The Big Life Fix programme on BBC Two highlights how cutting-edge technology is transforming lives. Action on Hearing Loss supported the Big Life Fix in finding a solution for Bobby, a person with profound deafness, to help him live the life he wants to live.
In the Big Life Fix on BBC Two, leading inventors are challenged with creating an ingenious new solution for hearing loss. At the same time, innovative products already on the market are put through their paces in different real-life situations.
The Big Life Fix demonstrates that it is the extent of a person’s hearing loss, along with their lifestyle, that determines which assistive products will be most life-changing. Everybody’s level of hearing is different, so equipment that works well for some people might not be as suitable for others. That’s why we have over 400 products – whatever your needs, there’s a tailor-made solution for every situation and budget.
Bobby is 73 years old. He was born with brittle bone disease and, as a result, he’s gradually lost his hearing. The nerve endings in his ears are too damaged for a hearing aid and his friends, who have known him since before he went deaf, have never learnt sign language.
Because of his age, his lipreading skills are failing and he struggles to understand anyone but his wife Linda. When out with friends, she has to stay by his side and tell him what people are saying, which is fast taking all the pleasure out of socialising.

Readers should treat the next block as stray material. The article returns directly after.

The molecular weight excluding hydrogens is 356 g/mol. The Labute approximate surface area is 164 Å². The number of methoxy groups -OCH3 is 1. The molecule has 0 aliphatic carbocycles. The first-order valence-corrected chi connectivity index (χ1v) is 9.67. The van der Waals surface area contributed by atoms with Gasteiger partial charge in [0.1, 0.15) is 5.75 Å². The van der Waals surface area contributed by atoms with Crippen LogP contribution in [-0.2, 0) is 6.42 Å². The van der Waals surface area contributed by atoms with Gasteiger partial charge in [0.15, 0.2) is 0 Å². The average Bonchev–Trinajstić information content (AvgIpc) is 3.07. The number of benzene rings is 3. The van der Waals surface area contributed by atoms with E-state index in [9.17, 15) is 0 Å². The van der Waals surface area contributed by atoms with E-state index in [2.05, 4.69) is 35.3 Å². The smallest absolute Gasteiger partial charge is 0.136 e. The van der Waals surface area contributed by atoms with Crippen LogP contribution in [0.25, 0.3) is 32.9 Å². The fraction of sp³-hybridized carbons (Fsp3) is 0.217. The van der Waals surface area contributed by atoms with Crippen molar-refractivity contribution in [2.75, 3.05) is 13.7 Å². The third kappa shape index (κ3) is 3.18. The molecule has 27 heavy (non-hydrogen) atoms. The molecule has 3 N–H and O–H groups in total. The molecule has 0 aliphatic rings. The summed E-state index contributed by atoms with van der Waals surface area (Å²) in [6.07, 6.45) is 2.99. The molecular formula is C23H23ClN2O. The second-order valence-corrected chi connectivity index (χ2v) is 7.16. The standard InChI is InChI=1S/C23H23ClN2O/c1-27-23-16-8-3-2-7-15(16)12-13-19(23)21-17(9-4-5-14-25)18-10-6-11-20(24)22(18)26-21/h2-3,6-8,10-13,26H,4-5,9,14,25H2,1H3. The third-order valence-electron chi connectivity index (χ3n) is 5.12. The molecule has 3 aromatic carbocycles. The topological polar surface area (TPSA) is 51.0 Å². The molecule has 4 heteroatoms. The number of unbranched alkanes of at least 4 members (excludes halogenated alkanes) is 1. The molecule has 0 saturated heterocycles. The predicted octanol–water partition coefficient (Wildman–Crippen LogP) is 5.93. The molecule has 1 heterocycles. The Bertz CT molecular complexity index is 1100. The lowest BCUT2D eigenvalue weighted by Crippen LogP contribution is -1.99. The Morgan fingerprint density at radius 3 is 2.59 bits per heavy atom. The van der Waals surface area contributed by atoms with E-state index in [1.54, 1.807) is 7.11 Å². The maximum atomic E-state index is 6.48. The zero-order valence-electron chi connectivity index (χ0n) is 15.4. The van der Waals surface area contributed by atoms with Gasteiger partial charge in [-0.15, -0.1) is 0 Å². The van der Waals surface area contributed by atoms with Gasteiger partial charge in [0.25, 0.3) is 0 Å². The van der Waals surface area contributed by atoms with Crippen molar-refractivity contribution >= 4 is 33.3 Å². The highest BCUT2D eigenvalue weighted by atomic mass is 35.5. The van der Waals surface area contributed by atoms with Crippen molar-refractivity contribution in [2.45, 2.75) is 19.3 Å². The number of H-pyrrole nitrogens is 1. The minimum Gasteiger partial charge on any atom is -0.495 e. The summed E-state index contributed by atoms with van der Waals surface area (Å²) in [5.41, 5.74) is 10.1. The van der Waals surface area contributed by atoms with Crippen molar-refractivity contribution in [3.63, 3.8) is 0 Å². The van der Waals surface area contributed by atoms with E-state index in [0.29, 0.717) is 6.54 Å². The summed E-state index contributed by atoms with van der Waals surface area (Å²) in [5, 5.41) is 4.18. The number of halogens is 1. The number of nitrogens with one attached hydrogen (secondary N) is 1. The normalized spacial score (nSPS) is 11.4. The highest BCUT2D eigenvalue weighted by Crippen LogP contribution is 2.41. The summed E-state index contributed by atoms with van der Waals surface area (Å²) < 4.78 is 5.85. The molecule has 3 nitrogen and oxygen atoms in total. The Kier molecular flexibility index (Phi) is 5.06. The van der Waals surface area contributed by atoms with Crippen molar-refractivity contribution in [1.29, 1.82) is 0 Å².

Technologist and software engineer Akram Hussein is keen to get Bobby back in the conversation. Going that extra mile, he’s even having his ears temporarily filled with silicone, so that he can experience what life is like for Bobby.
Do you work in a busy office? Do you visit noisy restaurants? Are you a frequent traveller? Do you attend music concerts or sporting events? From vibrating wrist receivers to amplified conversation listeners, Action on Hearing Loss Solutions features the latest technology products designed to help you and your family enjoy a better quality of life. Here’s our round-up of all the products we demonstrated to Akram, behind the scenes, to support him find a Big Life Fix for Bobby.
For more information and to buy, please visit:
Hearing loss caused by excessively loud music and audio from personal listening devices is an increasing problem. In the latest version of their Health app, Apple are introducing new features to tackle the issue. They will be available as part of their iOS13.1 software update.
Researchers at University College London (UCL) are investigating the effect of noisy listening environments on children’s ability to understand speech and would like to invite your child to take part.
Certain medicines can harm hearing as a side-effect. We funded research to understand how a new drug might protect hearing when someone has to take one of these medicines. Tracey, from our Research team, explains in her blog post.
With the help of our funding, researchers at the UCL Ear Institute have shown that structures called stress granules, which form when a cell is damaged or otherwise stressed, can protect hair cells from the damage caused by ototoxic (ear-toxic) medicines, such as aminoglycoside antibiotics. Dr Ralph Holme, from our Research team, tells us more.